Minister of the Interior Neoclis Sylikiotis has insisted that progress has been made in recent years to tackle the problem of human trafficking in Cyprus but more needs to be done.
The Minister was addressing a one-day conference which opened in Nicosia entitled "the Changing Facets of Trafficking in Human Beings: Challenges and Policy Developments".
The conference is co-organized by the Representation of the European Commission in Cyprus, the Embassy of the United States of America and the British High Commission.
Sylikiotis referred to the prevention efforts made by the government of Cyprus to address the problem of human trafficking, adding that those efforts have been acknowledged on international and European level.
"But despite the progress we have achieved, we remain vigilant since we are aware that human trafficking is a crime with many faces", he underlined.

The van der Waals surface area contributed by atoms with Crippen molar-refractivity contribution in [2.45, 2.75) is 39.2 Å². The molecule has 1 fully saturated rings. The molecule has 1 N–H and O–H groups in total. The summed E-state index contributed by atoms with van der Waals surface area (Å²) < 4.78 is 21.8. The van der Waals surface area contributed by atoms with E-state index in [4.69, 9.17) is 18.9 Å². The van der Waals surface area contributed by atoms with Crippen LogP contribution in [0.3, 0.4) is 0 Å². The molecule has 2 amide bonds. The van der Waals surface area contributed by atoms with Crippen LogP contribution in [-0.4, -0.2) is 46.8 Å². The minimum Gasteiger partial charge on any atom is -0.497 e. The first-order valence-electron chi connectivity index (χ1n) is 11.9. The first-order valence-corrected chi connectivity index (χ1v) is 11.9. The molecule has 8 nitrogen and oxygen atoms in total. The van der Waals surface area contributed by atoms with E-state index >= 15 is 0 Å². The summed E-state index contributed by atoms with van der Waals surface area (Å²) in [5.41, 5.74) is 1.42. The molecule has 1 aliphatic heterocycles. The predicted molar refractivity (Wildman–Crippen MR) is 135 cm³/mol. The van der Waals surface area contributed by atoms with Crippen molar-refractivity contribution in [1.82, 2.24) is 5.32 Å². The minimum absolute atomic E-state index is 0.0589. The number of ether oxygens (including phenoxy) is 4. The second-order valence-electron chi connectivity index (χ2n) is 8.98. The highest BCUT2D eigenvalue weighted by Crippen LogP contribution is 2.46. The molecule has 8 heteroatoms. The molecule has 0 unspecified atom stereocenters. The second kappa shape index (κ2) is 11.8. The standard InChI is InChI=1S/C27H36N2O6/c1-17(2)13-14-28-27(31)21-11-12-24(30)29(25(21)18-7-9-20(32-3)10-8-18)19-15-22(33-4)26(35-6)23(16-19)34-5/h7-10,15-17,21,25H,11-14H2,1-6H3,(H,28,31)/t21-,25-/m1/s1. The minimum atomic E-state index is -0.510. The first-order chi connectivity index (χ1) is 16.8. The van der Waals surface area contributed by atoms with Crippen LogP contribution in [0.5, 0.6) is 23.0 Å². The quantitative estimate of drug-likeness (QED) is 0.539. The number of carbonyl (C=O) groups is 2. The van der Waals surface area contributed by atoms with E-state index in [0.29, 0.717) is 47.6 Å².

The plight of women being sold into sex slavery in Cyprus has been highlighted in recent years. Its been estimated that thousands of women come to Cyprus from poorer countries hoping for a better life and expecting jobs such as house cleaning and child care. Instead, many of them end up being forced into prostitution and enduring physical and mental abuse.
The problem was first highlighted seven years ago when a report by the Cyprus Ombudswoman claimed that more than 2,000 women passed through Cyprus annually, and were forced into prostitution in European and Arab countries.
It's thought hundreds, maybe even thousands of women are kept as prisoners unable to alert authorities to their plight.